Between lies and sincerity

There are various shades of grey between lying and sincerity, and a number of things that I would feel are dishonest in some way without being outright lies. For example, when I look at Extinction Rebellion and similar groups, I get the impression that climate change is not the main driver of their actions. They seem to be anti-capitalists first and foremost. It’s not quite a lie to say that they are concerned with the climate, but I find myself wanting to ask what trade-offs they would accept in order to halt climate change. If they wouldn’t accept a capitalist solution to climate change (e.g. a patent for clean energy that would make the owner very rich), is climate change really what they care about?

So what are these types of dishonesty?

  • Stating things that you know to be false.
  • Avoiding stating things that you know to be true.
    • Much coverage of the Kyle Rittenhouse case from the NYT et al avoided stating the obvious fact that Rittenhouse was being physically attacked at the times when he shot people.
    • Naomi Klein in The Shock Doctrine describes the Pinochet coup entirely without mentioning that Chile was undergoing a constitutional crisis at the time.
  • Either exaggerating or downplaying the significance of true statements.
    • Extinction Rebellion say that they are concerned about climate change (which I presume is true) but then their proposed solutions seem suspiciously to have more to do with anti-capitalism. So perhaps they are exaggerating the extent of that concern.
  • Avoiding investigating things that you have reason to be unsure of, in order to not have to conceal or lie about them later.
    • If you were doubting your religion in a strongly religious society, you might well avoid investigating the question. Even if your doubts were reasonable, thinking and saying so would have no other effect than to make you a pariah.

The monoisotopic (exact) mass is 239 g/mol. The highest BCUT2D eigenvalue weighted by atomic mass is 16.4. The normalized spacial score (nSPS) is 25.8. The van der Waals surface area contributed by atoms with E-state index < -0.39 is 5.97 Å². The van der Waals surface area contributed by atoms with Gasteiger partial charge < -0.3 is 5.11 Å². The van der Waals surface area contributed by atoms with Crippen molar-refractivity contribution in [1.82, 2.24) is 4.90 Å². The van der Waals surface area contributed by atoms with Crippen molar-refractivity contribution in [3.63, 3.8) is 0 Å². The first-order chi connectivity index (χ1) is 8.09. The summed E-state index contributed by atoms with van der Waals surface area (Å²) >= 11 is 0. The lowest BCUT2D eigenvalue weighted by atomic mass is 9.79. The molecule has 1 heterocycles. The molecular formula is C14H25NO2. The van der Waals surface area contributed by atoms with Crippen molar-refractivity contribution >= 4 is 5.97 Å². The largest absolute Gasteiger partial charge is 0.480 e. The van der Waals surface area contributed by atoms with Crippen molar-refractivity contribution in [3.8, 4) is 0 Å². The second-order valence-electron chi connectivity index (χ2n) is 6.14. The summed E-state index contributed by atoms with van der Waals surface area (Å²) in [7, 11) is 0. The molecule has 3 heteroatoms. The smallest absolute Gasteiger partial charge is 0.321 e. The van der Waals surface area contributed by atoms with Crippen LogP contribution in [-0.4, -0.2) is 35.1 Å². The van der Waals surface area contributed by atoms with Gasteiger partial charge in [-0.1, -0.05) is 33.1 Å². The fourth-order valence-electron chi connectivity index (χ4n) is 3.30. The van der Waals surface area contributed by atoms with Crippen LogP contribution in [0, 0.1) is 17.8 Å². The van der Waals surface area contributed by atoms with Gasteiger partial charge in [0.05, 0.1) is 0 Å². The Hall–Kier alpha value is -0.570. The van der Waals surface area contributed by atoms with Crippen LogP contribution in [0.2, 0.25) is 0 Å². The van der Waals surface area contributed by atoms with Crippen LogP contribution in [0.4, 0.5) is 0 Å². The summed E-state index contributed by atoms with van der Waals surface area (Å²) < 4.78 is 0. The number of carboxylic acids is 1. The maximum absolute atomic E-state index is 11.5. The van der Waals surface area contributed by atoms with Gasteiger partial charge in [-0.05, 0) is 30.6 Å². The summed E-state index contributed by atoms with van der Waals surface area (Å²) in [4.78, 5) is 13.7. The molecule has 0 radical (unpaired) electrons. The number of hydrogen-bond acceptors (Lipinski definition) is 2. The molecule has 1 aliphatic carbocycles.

• A gangster’s accountant might say, “don’t tell me what you’re doing so that I don’t have to lie about it later”.
  • Keeping arguments simple despite being aware of complicating nuances.
    • Saying that masks prevent the spread of covid. You might think on balance of probabilities that this is true, but avoid acknowledging that the evidence is somewhat shaky and uncertain. This isn’t lying, exactly, because your goal is to make people believe what you sincerely believe, but there is nevertheless something underhand about it.

And this can also be considered through the lens of motivations:

  • You might be dishonest in order to manipulate people into believing what you want them to believe, or to act in ways that you want them to act.
  • You might be dishonest in order to indicate your loyalty and belonging to a tribe.

You might also have multiple factors going on at the same time: E.g. with the masks example, you might believe it probably reduces the spread of covid. You might also like people to believe that masks reduce the spread of covid because (despite being aware of your own uncertainty) you think that the expected value of general mask wearing is greater than not. You might also like to affiliate yourself with the tribe of people advocating mask-wearing.